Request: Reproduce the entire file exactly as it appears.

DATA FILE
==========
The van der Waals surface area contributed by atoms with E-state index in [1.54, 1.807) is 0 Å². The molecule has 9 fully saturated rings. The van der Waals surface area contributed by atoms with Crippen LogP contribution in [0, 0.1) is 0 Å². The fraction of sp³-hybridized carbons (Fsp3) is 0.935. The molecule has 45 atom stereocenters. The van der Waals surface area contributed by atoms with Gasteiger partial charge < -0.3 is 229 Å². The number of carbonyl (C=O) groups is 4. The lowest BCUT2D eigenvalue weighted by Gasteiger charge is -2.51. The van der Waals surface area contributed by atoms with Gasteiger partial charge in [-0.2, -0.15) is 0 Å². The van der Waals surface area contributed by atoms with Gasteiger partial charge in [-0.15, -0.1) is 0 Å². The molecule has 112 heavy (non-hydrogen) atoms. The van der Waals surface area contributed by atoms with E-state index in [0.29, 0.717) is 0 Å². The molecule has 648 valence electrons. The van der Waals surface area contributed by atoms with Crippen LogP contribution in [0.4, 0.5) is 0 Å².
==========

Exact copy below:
The van der Waals surface area contributed by atoms with E-state index in [1.54, 1.807) is 0 Å². The molecule has 9 fully saturated rings. The van der Waals surface area contributed by atoms with Crippen LogP contribution in [0, 0.1) is 0 Å². The fraction of sp³-hybridized carbons (Fsp3) is 0.935. The molecule has 45 atom stereocenters. The van der Waals surface area contributed by atoms with Gasteiger partial charge < -0.3 is 229 Å². The number of carbonyl (C=O) groups is 4. The lowest BCUT2D eigenvalue weighted by Gasteiger charge is -2.51. The van der Waals surface area contributed by atoms with Gasteiger partial charge in [-0.2, -0.15) is 0 Å². The van der Waals surface area contributed by atoms with Gasteiger partial charge in [-0.15, -0.1) is 0 Å². The molecule has 112 heavy (non-hydrogen) atoms. The van der Waals surface area contributed by atoms with E-state index in [0.29, 0.717) is 0 Å². The molecule has 648 valence electrons. The van der Waals surface area contributed by atoms with Crippen LogP contribution in [0.4, 0.5) is 0 Å².